Jim was a successful corporate executive. His easy affable manner belied the internal tension that drove him towards success. He was the corporate man, the good guy, everyone’s buddy, but relentlessly self-critical on the inside. He had trouble taking time off, chronically worked late, and never felt he had done enough. His internal tension was beginning to manifest in physical ailments. His GI doctor suggested he seek psychotherapy because of the pressure he kept putting on himself.

The Inner Critic Jim had an Inner Critic that constantly judged him for not working hard enough, not achieving enough, not being enough. Its aggressive expectations caused him to push himself unmercifully and also to feel inadequate at a deep level despite his outward successes.

Jim came from a military family where he was the youngest of 6 brothers. Genetically gifted athletes, the family was very competitive. They always excelled in school sports, skied together, and rough-housed constantly. The military moving around solidified the “band of brothers” mentality. Though also a competent athlete, Jim was naturally more sensitive than the rest. He had more artistic inclinations, which he identified as being more like his mom.

His father, Arthur, was the iconic figure in the family. Jim looked up to him and sought his approval. This wasn’t easy to get, and Jim felt disappointed that he couldn’t please his father very much.

Being the youngest son by a number of years, he wasn’t allowed to join his brothers on certain family adventures. He remembers feeling left out, feeling small and inadequate. When he was included, his father wasn’t able to adjust his expectations to his youngest son’s age. He was pushed to keep up with his brothers and ridiculed when he couldn’t.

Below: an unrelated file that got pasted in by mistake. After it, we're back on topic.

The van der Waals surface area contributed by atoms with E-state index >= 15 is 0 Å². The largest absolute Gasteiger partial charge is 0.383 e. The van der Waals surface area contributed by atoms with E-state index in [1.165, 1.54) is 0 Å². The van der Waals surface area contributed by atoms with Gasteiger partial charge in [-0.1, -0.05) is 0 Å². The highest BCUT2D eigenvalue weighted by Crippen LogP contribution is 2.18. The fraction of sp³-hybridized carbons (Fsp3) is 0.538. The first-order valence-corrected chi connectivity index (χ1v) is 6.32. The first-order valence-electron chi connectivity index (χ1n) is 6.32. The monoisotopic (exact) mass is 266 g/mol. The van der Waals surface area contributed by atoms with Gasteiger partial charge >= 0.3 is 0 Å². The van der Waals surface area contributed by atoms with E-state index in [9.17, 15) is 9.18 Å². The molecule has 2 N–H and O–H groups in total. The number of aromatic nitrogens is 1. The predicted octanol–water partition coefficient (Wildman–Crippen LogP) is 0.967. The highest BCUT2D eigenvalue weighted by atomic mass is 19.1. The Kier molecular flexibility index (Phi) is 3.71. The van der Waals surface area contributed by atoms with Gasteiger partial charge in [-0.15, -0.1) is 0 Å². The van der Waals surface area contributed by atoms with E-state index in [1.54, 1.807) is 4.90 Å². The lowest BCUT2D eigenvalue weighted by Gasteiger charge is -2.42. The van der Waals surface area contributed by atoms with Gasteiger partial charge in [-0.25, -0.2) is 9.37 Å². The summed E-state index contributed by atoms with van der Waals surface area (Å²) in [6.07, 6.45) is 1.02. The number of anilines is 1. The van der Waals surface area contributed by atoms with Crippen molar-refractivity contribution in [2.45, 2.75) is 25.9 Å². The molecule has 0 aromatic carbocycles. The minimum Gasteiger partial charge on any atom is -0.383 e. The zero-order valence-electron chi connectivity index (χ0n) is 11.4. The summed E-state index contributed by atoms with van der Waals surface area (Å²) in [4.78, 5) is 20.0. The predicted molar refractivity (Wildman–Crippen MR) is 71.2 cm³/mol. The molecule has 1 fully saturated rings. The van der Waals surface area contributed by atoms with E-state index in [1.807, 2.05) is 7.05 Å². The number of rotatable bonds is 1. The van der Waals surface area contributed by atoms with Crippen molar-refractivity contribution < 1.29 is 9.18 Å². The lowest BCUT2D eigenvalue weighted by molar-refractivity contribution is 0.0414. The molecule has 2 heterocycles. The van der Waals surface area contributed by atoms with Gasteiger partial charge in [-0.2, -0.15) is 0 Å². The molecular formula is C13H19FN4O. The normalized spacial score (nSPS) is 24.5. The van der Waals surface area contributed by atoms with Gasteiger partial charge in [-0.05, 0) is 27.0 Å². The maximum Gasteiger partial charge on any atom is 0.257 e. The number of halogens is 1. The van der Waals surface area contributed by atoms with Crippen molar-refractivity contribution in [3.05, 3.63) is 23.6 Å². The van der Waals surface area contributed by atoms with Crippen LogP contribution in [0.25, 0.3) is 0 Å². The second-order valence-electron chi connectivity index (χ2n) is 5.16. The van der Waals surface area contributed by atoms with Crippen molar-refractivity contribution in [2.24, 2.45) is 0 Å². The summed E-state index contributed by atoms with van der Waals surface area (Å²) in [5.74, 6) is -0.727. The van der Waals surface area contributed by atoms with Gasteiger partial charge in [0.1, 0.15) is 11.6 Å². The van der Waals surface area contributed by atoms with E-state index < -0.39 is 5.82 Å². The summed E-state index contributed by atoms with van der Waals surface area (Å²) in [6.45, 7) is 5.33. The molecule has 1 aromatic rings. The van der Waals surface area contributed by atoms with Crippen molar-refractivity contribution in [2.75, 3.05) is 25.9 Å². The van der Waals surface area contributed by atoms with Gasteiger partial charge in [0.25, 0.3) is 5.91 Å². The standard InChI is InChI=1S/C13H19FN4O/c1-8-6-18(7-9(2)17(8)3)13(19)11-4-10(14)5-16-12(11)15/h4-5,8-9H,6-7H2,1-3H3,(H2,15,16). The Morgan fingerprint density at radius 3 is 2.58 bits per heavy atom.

In his therapeutic work Jim accessed this Critic and discovered that it had the voice and face of his father. Now, of course, this was a part of Jim, an Inner Critic part, but internally it looked like his father. Jim began to dialogue with this “internalized father” as if it were actually his father. As he began to get to know the father, Arthur, he opened up to Jim about his own relationship with his father, Jim’s grandfather.

It turned out that Arthur, too, had felt that his father, a successful self-made, depression-era business man, was never satisfied with him. Arthur also had a softer, more aesthetic side that was totally unacceptable to his dad. His decision to join the military got him out of the house at an early age, and was aimed at snuffing out his gentler leanings.

This line of men were all carrying a burden of “being a tough man.” It came as a legacy burden from Jim’s grandfather through his father to him. Jim drive toward success was actually more his father’s drive than his. In working with this legacy burden, Jim’s therapist encouraged Jim to openly dialogue with Arthur about Arthur’s life and struggles. Arthur let Jim know that he actually identified with Jim more than his other sons, and was therefore harder on him.